One problem with "reality" in the context of multiverse theories is that it may mean different things to different people.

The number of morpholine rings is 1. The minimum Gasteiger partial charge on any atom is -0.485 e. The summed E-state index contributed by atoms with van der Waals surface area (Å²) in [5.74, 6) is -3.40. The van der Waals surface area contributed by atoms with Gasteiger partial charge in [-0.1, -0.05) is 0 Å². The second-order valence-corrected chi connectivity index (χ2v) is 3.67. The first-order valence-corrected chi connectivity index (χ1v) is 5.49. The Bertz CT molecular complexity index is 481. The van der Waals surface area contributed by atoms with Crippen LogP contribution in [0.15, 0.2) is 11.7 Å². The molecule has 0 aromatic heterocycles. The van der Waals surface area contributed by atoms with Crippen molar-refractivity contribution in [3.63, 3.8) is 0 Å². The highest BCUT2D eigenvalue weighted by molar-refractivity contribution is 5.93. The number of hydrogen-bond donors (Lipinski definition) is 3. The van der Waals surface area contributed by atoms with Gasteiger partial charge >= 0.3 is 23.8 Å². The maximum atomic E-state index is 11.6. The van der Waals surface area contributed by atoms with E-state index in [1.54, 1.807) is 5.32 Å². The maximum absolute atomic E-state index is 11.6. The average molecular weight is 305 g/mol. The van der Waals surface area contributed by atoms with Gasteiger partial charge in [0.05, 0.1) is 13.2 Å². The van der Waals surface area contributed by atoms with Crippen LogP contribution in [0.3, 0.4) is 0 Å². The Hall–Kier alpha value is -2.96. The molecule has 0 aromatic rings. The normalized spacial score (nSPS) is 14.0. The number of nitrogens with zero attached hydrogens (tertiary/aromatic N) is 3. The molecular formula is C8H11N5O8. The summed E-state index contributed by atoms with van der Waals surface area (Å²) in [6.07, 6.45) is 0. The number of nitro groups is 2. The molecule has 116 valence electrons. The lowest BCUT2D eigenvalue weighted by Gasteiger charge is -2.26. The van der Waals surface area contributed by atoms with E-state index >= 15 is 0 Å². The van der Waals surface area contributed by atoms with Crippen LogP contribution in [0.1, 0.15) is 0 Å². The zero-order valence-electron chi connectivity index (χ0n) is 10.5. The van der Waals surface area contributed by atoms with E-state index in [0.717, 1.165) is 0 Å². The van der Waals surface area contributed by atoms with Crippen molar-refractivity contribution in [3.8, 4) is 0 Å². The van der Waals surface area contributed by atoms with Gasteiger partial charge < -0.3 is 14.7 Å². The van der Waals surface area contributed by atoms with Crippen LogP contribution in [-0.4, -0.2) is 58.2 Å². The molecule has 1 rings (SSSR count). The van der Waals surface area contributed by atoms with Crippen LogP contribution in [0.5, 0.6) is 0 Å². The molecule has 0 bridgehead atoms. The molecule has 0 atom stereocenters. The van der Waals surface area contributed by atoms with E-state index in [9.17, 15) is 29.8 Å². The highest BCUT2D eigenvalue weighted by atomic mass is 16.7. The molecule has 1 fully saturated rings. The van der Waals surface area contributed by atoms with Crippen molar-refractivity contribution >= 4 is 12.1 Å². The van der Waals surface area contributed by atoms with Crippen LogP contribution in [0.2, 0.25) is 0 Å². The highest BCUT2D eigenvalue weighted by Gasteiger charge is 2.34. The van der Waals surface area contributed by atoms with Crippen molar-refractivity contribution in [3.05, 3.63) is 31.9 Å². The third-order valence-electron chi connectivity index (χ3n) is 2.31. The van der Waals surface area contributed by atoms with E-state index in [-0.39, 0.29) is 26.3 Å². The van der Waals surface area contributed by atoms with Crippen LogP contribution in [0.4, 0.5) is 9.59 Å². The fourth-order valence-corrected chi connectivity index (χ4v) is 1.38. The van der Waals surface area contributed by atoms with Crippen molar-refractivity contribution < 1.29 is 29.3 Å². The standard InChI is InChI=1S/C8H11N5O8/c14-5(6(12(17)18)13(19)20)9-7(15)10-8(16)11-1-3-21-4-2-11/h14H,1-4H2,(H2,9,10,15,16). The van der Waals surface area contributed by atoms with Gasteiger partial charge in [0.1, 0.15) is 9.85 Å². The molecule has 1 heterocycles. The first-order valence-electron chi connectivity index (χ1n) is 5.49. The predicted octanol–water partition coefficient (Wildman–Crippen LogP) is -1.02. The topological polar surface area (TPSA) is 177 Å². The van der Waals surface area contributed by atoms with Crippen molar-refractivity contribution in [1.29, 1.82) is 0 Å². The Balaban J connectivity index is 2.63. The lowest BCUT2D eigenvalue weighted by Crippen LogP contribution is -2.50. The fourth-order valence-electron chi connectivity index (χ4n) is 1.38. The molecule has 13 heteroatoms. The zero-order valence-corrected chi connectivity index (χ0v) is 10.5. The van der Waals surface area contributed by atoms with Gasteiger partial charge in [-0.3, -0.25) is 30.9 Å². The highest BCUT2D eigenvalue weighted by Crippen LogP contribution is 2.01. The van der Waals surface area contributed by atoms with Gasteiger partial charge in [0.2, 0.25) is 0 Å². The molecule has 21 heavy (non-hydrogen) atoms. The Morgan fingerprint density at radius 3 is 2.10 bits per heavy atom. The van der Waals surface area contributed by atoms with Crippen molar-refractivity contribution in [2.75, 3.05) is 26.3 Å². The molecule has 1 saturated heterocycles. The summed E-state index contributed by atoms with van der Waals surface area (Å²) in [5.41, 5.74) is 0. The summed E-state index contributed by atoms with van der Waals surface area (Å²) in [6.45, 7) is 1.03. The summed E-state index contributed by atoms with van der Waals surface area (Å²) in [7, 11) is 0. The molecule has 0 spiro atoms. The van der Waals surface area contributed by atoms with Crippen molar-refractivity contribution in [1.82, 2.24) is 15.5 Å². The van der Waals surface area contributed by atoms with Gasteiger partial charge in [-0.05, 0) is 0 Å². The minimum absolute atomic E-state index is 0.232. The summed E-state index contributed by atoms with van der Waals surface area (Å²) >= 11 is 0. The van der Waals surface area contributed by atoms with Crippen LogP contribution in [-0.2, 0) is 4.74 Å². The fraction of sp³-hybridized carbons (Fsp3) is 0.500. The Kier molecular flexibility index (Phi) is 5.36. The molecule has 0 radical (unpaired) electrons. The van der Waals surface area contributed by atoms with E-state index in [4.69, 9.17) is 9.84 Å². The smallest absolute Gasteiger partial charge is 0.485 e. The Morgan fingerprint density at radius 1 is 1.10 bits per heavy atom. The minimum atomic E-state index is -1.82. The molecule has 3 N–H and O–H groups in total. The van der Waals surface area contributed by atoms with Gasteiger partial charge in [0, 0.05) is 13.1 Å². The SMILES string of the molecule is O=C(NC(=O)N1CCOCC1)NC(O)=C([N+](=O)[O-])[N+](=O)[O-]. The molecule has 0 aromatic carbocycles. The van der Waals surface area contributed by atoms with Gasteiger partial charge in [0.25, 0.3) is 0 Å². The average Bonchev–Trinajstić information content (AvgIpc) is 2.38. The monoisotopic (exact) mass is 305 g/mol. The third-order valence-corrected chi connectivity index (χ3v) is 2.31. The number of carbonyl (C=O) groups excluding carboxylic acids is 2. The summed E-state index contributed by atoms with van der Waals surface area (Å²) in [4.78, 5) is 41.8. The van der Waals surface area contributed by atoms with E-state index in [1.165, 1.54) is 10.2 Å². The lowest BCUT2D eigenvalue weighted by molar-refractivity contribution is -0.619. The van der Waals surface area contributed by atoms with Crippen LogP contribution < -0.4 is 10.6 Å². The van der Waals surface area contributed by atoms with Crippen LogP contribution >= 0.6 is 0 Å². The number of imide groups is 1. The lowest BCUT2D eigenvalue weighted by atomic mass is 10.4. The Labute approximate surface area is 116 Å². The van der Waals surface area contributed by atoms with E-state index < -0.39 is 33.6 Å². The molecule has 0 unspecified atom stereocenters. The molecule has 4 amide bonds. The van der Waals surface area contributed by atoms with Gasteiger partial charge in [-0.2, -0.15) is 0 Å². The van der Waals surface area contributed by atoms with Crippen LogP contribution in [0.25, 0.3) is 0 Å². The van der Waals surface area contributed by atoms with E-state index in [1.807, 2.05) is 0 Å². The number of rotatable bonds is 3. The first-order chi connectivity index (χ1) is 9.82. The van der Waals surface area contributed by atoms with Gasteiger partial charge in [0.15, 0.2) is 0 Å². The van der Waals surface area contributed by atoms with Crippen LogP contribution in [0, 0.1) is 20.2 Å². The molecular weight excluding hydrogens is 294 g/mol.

If we assume (for analytical purposes) that some form of multiverse exists, then ultimately the reality is the multiverse. But it seems that each person is constrained only to see one universe out of the multiverse. For him, that universe is all that is real, the rest of the multiverse is irrelevant. So already there is confusion over whether we should include the other worlds of the multiverse in "reality". I have been exploring the concept that the Universal Distribution exists and is "real". Reality in this model is every computer program execution, or equivalently (I would claim, but it is not too important here) every information pattern. This is a sort of "multiverse", in that it includes multiple "universes". Anything that can be created by a computer program exists, and arguably universes fall into this category. But it also includes other things. Chaotic information patterns that would not seem to possess most of the properties of a universe exist as well - without time, or causality, or dimensionality perhaps - just raw noise. And disembodied consciousnesses exist, too. We could each have our information patterns, the processes that make up our minds, be produced by programs which do not actually create the rest of the universe but simply contain hard-coded sense impressions which are delivered by clockwork. The UDist framework allows us to theoretically approximate the measure of these various information objects, so we can say that some are more "prominent" in the multiverse than others. But all exist, all are real, in this model. One of the points Bruno makes is that in these kinds of models, the reality for a given observer is pretty complicated. Much of the multiverse is irrelevant to him, but that doesn't mean he can focus on just one universe as "real". The observer spans multiple universes and multiple realities. In the UDist framework, I would say it in this way: Many programs create the information pattern corresponding to a given observer. Some of those programs create the observer as part of a relatively straightforward universe that corresponds fairly simply to his sense impressions. Some programs create the observer within a universe that has a far more subtle and complex relationship to what the observer senses. In some universes the observer is part of a simulation a la The Matrix, being run on artificial machines within that universe, so that what the observer sees has little relation to the "true reality" of that universe. And some programs create the information pattern as I described above, without a real universe at all, so that the observer in effect hallucinates the entire universe. The point is that all of these programs exist, hence all contribute measure to the observer. From the observer's perspective, all of these are in a sense "real" to him. However, he can in principle calculate (at least approximately) the numerical contribution made by each of these programs, and perhaps it turns out that the vast majority of the measure comes from just one of them. He might be justified in that case in largely ignoring the others and saying that only that one is "real" for him. But for full precision he must still take into consideration all of the programs that could create instances of his information pattern, and consider all of them to be "real" to some extent. And then, perhaps, he may choose to accept that the whole multiverse is real, even the parts which do not affect him. Otherwise he has to say that all programs exist which happen to include an information pattern corresponding to him, the observer who is making this claim. That's not a very compelling theoretical model. Hal Finney